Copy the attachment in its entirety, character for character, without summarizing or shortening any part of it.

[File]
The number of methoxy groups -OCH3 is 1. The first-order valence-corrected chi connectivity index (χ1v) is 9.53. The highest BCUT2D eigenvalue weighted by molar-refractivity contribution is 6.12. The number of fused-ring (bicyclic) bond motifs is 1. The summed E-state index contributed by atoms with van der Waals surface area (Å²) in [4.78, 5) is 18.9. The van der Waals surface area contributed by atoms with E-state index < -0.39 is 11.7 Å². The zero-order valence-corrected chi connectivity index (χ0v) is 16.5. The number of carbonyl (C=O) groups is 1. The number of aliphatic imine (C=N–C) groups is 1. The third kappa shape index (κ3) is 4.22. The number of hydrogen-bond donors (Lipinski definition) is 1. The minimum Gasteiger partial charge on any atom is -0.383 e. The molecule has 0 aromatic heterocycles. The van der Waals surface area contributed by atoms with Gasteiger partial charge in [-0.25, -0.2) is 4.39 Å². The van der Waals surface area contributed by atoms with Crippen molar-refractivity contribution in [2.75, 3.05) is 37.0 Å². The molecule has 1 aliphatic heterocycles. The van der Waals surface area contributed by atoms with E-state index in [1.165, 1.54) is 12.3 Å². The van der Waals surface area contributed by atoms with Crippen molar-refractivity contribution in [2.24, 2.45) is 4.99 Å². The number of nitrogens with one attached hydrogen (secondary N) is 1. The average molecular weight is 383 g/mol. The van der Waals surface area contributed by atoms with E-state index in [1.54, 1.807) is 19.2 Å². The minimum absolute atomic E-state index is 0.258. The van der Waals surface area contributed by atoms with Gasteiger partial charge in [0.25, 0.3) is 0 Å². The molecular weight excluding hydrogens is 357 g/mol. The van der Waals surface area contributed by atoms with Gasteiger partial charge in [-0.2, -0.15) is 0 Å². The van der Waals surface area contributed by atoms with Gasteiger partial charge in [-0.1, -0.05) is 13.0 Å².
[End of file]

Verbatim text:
The number of methoxy groups -OCH3 is 1. The first-order valence-corrected chi connectivity index (χ1v) is 9.53. The highest BCUT2D eigenvalue weighted by molar-refractivity contribution is 6.12. The number of fused-ring (bicyclic) bond motifs is 1. The summed E-state index contributed by atoms with van der Waals surface area (Å²) in [4.78, 5) is 18.9. The van der Waals surface area contributed by atoms with E-state index < -0.39 is 11.7 Å². The zero-order valence-corrected chi connectivity index (χ0v) is 16.5. The number of carbonyl (C=O) groups is 1. The number of aliphatic imine (C=N–C) groups is 1. The third kappa shape index (κ3) is 4.22. The number of hydrogen-bond donors (Lipinski definition) is 1. The minimum Gasteiger partial charge on any atom is -0.383 e. The molecule has 0 aromatic heterocycles. The van der Waals surface area contributed by atoms with Gasteiger partial charge in [-0.25, -0.2) is 4.39 Å². The van der Waals surface area contributed by atoms with Crippen molar-refractivity contribution in [2.75, 3.05) is 37.0 Å². The molecule has 1 aliphatic heterocycles. The van der Waals surface area contributed by atoms with E-state index in [1.165, 1.54) is 12.3 Å². The van der Waals surface area contributed by atoms with Crippen molar-refractivity contribution in [2.24, 2.45) is 4.99 Å². The number of nitrogens with one attached hydrogen (secondary N) is 1. The average molecular weight is 383 g/mol. The van der Waals surface area contributed by atoms with E-state index in [1.54, 1.807) is 19.2 Å². The minimum absolute atomic E-state index is 0.258. The van der Waals surface area contributed by atoms with Gasteiger partial charge in [0.25, 0.3) is 0 Å². The molecular weight excluding hydrogens is 357 g/mol. The van der Waals surface area contributed by atoms with Gasteiger partial charge in [-0.2, -0.15) is 0 Å². The van der Waals surface area contributed by atoms with Gasteiger partial charge in [-0.1, -0.05) is 13.0 Å².